|Publication number||US6440076 B1|
|Application number||US 09/711,055|
|Publication date||Aug 27, 2002|
|Filing date||Nov 9, 2000|
|Priority date||Nov 9, 2000|
|Publication number||09711055, 711055, US 6440076 B1, US 6440076B1, US-B1-6440076, US6440076 B1, US6440076B1|
|Inventors||Wojtek Sudol, Francis E. Gurrie, Walter Patrick Kelly, Jr., David P Dolan|
|Original Assignee||Koninklijke Philips Electronics N.V.|
|Export Citation||BiBTeX, EndNote, RefMan|
|Patent Citations (30), Non-Patent Citations (3), Referenced by (18), Classifications (24), Legal Events (4)|
|External Links: USPTO, USPTO Assignment, Espacenet|
This invention relates to ultrasound transducer connector assemblies and, more particularly, to an ultrasound transducer connector assembly that includes a low insertion force connector, a leaf spring latch and several alternative housing configurations.
FIG. 1. illustrates a typical ultrasound system 10. An ultrasound transducer 12 is coupled to its associated ultrasound console 14 via a cable 16, which is routed into an ultrasound transducer connector assembly 18, mates with a corresponding terminal 20 located on ultrasound console 14.
FIG. 2 offers a more detailed representation of ultrasound transducer connector assembly 18, and shows an electrical circuit 30 and an electrical connector 22 enclosed within a connector housing 24. Electrical connector 22 may have as many as 500 contacts (not shown). To protect the integrity of the electrical signals, a radio frequency interference (RFI) shield 26 is disposed about electrical circuit 30 and coupled to coaxial (coax) shield 28. In the prior art, electrical connector 22 is a zero insertion force (ZIF) connector.
FIG. 3 illustrates a generic ZIF connector 110. It includes a movable connector component 112 with movable electrical contacts 114, designed to mate with a stationary connector component 116 having stationary electrical contacts 118.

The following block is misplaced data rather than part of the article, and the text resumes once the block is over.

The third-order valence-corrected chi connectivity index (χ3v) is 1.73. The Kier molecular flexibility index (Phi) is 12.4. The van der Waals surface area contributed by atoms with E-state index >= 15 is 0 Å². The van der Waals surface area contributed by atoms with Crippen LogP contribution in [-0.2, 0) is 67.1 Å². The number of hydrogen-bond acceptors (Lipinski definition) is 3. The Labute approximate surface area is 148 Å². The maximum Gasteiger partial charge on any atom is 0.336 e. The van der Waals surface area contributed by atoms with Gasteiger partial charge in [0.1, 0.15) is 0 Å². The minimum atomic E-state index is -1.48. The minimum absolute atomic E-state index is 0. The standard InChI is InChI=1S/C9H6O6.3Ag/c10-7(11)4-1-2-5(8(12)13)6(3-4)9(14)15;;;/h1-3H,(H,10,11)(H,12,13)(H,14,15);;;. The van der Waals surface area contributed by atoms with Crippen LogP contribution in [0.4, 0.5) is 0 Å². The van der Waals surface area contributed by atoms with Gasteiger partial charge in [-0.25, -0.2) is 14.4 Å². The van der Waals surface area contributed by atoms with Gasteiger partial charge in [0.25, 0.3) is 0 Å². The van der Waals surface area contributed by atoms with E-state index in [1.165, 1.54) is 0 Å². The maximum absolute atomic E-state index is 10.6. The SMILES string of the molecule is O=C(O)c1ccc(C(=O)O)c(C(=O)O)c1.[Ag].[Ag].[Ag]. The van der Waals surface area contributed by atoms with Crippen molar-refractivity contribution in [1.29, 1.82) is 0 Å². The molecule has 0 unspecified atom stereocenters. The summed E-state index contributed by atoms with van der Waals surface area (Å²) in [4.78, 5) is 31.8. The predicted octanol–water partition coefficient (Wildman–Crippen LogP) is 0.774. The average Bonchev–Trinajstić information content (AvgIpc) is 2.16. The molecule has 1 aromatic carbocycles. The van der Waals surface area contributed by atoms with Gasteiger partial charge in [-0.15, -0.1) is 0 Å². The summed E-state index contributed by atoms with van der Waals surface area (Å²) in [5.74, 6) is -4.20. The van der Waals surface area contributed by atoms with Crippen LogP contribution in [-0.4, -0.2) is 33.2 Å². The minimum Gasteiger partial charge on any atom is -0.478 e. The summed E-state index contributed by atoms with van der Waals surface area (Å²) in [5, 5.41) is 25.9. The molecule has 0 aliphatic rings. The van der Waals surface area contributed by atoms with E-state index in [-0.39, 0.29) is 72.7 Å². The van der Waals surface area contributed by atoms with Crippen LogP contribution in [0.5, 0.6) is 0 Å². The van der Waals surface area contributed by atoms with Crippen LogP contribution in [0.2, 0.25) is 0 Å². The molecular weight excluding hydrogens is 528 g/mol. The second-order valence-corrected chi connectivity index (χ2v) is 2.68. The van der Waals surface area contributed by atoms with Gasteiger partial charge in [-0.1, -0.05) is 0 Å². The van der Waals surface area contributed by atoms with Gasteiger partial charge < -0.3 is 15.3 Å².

For mating, movable connector component 112 is brought towards stationary connector component 116 in the direction indicated by arrow 120. Initially, there is a gap 122 separating movable electrical contact 114 from stationary electrical contact 118, so that the contacts are not subjected to any friction or insertion force. A locking mechanism 124 traverses movable connector component 112 through an aperture 126 and is received in a recess 128 of stationary connector component 116. Locking mechanism 124 is rotated, as indicated by arrow 130, causing movable connector component 112 to close in the direction of arrow 132. This reduces gap 122 allowing movable electrical contact 114 to wipe against stationary electrical contact 118 to make an electrical connection.
ZIF connectors minimize the physical stress exerted upon their electrical contacts, thus avoiding wear and potential damage to the contacts. However, these connectors are mechanically more complex, larger and more expensive than simpler connectors.
Although ZIF locking mechanism 124 offers some latching capability to help secure movable connector component 112 with stationary connector component 116, this latching alone is not sufficient to secure the mating of a typical ultrasound transducer connector assembly to its ultrasound console. Accordingly, ultrasound transducer connectors usually include a latching mechanism in addition to the incidental latching offered by the ZIF connector.
FIG. 4 illustrates a prior art ultrasound transducer connector assembly 150 with a ¼ turn latching mechanism comprising a handle 152 and a shaft 154. Shaft 154 traverses an outer shell 156, and has an end 158 that guides ultrasound transducer connector assembly 150 into a mating connector assembly (not shown). The connection is secured by rotating handle 152 to lock ultrasound transducer connector assembly 150 into its mate. The ¼ turn latching mechanism is mechanically more complex, larger and more expensive than simpler latching mechanisms.